We have vast experience in analyzing, investing, owning, and running restaurant chains. We know that Cracker Barrel’s business fundamentals have been declining. It is our belief that Chairman Woodhouse should be held largely responsible for the Company’s lack of achievement. To us Mr. Woodhouse’s actions have been enervating and ineffectual. Because the value of our current investment is over $210 million in Cracker Barrel, we cannot just wait and hope for matters to improve; hope is not a winning strategy.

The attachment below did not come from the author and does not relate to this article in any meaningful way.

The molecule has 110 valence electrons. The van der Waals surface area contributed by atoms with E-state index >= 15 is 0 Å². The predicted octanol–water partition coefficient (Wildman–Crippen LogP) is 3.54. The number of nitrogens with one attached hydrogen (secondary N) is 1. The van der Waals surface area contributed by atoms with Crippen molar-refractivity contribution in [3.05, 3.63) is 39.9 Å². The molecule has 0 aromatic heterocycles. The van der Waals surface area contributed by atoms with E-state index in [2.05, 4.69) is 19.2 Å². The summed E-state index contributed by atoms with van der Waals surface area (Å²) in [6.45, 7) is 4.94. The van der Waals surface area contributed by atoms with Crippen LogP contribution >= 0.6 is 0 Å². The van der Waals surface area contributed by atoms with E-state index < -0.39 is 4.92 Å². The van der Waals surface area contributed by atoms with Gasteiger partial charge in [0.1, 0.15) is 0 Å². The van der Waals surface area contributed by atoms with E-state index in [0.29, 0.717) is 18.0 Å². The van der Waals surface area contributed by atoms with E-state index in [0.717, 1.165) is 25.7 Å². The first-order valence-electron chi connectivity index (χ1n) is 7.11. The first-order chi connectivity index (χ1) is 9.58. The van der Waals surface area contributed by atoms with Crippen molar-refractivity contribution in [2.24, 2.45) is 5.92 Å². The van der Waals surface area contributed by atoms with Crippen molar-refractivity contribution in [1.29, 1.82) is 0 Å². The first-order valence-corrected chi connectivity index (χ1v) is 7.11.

Time is clearly ripe for shareholders to demand that management institute clear performance goals. The way management has been playing the expectation game, once its results are in, only then does it supply the rationale why performance was satisfactory — ex post facto. Fellow shareholders should hold realistically optimistic, but not low, expectations. In our view, traffic should grow annually by a minimum of 3%, and we believe a target of 5% is reasonable after seven plus years of declines. We deem anything less as failure. Of course, it is profit that counts; based on our experience, the main means to bolster profit without significant capital reinvestment is by judiciously increasing traffic. Shareholders should not allow Cracker Barrel management to justify its weak numbers by comparing itself to a cherry-picked group (or an index whose composition is undisclosed) comprised of poorly performing restaurant chains. After all, Cracker Barrel is a brand that ought to thrive in the current economic environment; no longer will we tolerate management’s continuing attempt to absolve itself from its own results, glibly announcing the outcome as resulting from the “challenging environment.” This phrase has become a rather weak argument as many restaurant chains have been substantially increasing traffic and same-store sales. In fact, Biglari Holdings’ wholly-owned subsidiary Steak n Shake is on its fourth year of increases in traffic and same-store sales.